Democrats, however, have come out in strong opposition to the Administration’s efforts and are no doubt going to oppose any actions that would be seen as undermining financial regulation.

House Financial Services Committee Opens with Partisan Debate; Committee Democrats Get Subcommittee Posts

Last Thursday, the House Financial Services Committee held an organizational meeting to approve the Committee’s rules for the 115th Congress and welcome the Committee’s new members. Chairman Hensarling urged his fellow lawmakers to act in a bipartisan way; however, the hearing proved to be a partisan debate over the Committee’s rules. Ranking Member Maxine Waters (D-CA) and other Committee Democrats introduced several amendments aimed at increasing transparency and preventing conflicts of interest within the Committee. While all of the amendments were voted down, the contentious debate provided a glimpse into what may be in store for the Committee this Congress.

Separately, Ranking Member Waters announced subcommittee assignments for Democrats. Rep. Daniel Kildee (D-MI) will serve as the Committee’s Vice-Ranking Member.

This Week’s Hearings:

  • On Tuesday, February 7, the House Financial Services Committee has scheduled a meeting to approve the Committee’s Authorization and Oversight Plan.

Regulatory Activity

SEC May Reconsider Conflict Minerals Rule; Congress Votes to Repeal SEC’s Resource Extraction Rule

Last week, Acting Chairman of the Securities and Exchange Commission (SEC) Michael Piwowar asked the agency to reconsider its public guidance for implementing a rule that requires companies to disclose information about how they extract conflict minerals in Africa. He requested that the public provide comment about the guidance the SEC issued in 2014 for its conflict minerals rule, which has been long opposed by Republicans.

Separately, the House and Senate voted last week to repeal a Dodd-Frank-required rule related to resources extraction by oil, gas, and mining companies. After the House voted in favor of the rule’s repeal, the Senate approved a resolution eliminating the “resource extraction” rule, which requires certain companies to publicly state the taxes and other fees they pay to governments. President Trump is expected to sign the bill providing for repeal of the law.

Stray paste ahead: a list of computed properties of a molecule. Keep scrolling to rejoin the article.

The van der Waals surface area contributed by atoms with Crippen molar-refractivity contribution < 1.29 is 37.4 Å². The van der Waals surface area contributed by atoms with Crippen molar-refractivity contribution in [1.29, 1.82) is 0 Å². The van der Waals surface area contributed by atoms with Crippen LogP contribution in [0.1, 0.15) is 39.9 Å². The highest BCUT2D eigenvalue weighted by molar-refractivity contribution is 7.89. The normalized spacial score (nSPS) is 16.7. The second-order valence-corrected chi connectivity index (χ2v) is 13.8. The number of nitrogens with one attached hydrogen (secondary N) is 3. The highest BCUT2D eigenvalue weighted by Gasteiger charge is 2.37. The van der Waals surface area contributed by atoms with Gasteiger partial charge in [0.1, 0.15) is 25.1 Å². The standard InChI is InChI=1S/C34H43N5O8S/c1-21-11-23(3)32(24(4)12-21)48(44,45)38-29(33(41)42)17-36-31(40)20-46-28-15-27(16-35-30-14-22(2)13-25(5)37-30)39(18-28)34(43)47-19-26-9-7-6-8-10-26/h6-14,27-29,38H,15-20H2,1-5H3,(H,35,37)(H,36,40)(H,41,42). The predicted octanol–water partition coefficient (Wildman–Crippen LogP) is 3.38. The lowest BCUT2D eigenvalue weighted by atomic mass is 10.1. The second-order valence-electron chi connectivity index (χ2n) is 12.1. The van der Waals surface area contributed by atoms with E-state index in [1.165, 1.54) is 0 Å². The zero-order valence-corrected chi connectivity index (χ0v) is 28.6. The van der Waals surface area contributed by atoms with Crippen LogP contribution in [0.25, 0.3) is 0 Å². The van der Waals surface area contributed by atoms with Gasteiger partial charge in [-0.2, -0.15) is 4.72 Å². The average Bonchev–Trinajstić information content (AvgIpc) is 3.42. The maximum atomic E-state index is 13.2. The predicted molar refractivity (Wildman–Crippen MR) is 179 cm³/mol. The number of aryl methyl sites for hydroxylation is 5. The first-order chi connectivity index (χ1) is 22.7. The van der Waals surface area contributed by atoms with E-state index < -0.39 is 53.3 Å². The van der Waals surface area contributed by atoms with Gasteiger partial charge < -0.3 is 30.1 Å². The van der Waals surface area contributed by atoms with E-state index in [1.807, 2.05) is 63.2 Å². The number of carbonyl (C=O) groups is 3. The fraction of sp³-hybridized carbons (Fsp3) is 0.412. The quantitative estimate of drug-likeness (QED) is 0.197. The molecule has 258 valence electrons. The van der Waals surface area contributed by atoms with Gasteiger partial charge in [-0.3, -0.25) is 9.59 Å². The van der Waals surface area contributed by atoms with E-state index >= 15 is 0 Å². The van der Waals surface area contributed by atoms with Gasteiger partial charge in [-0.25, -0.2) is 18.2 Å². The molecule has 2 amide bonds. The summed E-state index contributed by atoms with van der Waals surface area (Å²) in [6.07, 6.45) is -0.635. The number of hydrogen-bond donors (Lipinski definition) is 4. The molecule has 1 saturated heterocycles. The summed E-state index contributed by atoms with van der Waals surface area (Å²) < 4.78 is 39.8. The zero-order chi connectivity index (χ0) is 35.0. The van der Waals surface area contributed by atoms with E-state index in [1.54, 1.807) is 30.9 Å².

Federal Reserve Finalizes Stress Test Rules, Faces Criticism Over Basel Participation

Last week, the Federal Reserve finalized a rule aimed at simplifying the stress test process for banks with less than $250 billion in assets. The rule applies to banks with assets between $50 and $250 billion and average total nonbank assets of less than $75 billion. Pursuant to the rule, the Federal Reserve will no longer scrutinize those banks’ risk management systems as part of the stress tests. Moreover, having an on-balance sheet foreign exposure of above $10 billion is no longer an exception to the rule.

Note too, the Federal Reserve continues to receive criticism from Congressional Republicans. In fact, last week, Vice Chairman of the House Financial Services Committee Patrick McHenry (R-NC) called on the Federal Reserve to unilaterally disengage its work with the Financial Stability Board and Basel Committee on Banking Supervision until President Trump has installed his nominees on the Federal Reserve Board of Governors. Specifically, Rep. McHenry sent a letter to Federal Reserve Chair Janet Yellen noting that continued participation in those international standard setting forums is “predicated on achieving the objectives set by the new Administration,” thus the Federal Reserve “must cease all attempts to negotiate binding standards burdening American business until President Trump has had an opportunity to nominate and appoint officials that prioritize America’s best interests.”

Patrick Kirby is co-author of this article. 

© Copyright 2022 Squire Patton Boggs (US) LLPNational Law Review, Volume VII, Number 37
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About this Author

Brandon Roman, Corporate Attorney, Squire Patton Boggs Law Firm
Associate

Brandon Román advises domestic and international clients on a range of legal, legislative, and regulatory issues. Mr. Román helps clients develop comprehensive strategies to address legislative and regulatory interests as well as legal concerns. His work includes identifying client needs and helping them navigate the legal, legislative, and regulatory landscape, focusing primarily on government investigations, financial services and products, tax, and real estate. 

202-457-5330